Baylor Scott & White Health Infectious Disease Specialist Dr. Seth Sullivan said the local numbers are in line with the national ones. Why is that thought?
Sullivan said fewer people are using condoms, and are taking a more cavalier approach to sex and are unafraid of catching an STD. He said some of the drop in condom use is the result of other resources being available, especially for HIV/AIDS.
He said the HIV/AIDS epidemic isn’t the same as it once was – with more people able to get and use treatment thanks to a one-a-day-pill. He said people are not as scared of HIV as they once were. On top of that, syphilis, chlamydia and gonorrhea can be treated with antibiotics.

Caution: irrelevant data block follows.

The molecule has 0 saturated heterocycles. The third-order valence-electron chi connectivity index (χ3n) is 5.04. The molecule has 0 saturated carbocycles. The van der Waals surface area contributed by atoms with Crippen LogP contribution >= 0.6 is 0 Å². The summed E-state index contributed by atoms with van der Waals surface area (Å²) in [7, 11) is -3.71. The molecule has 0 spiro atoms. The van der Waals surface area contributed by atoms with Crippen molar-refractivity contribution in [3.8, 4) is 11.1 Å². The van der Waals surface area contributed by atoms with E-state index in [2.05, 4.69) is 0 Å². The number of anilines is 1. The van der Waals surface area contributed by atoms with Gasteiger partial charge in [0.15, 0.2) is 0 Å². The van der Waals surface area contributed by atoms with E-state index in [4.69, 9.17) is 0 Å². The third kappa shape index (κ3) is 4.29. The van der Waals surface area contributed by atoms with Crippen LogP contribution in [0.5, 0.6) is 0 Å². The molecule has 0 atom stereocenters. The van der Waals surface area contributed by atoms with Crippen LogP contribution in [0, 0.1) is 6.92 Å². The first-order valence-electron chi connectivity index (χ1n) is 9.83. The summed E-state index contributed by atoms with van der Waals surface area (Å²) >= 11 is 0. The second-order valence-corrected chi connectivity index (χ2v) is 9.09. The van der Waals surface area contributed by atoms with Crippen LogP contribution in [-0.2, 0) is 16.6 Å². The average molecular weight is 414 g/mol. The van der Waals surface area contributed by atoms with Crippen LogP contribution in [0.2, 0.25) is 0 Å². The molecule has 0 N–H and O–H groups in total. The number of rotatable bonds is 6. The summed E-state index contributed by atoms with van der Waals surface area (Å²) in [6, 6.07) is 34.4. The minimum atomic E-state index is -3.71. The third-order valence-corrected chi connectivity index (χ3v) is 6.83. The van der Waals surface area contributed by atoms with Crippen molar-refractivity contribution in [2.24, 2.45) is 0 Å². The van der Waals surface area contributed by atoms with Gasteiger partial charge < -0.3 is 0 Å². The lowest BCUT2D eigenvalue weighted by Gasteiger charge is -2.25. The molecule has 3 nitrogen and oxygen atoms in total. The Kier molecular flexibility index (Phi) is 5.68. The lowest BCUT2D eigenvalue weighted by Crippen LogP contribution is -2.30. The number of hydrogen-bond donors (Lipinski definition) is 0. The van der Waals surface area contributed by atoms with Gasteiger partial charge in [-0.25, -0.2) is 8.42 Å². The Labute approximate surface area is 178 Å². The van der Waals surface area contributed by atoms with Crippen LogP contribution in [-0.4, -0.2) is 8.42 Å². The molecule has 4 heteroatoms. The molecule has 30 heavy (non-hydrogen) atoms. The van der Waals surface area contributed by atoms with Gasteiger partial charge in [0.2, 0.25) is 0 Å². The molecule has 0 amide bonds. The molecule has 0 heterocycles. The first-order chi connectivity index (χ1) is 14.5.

The problem, Sullivan said, is that people may never know they have these infections and could do irreversible harm to their reproductive system. He said these diseases could lead to inflammation and scarring that is permanent for both men and women.
Sullivan said the solution to this problem is easy – just use condoms and get STD testing every three months if engaging in risky behavior or anytime you start a new relationship.
Written by Mark Riegel, MD
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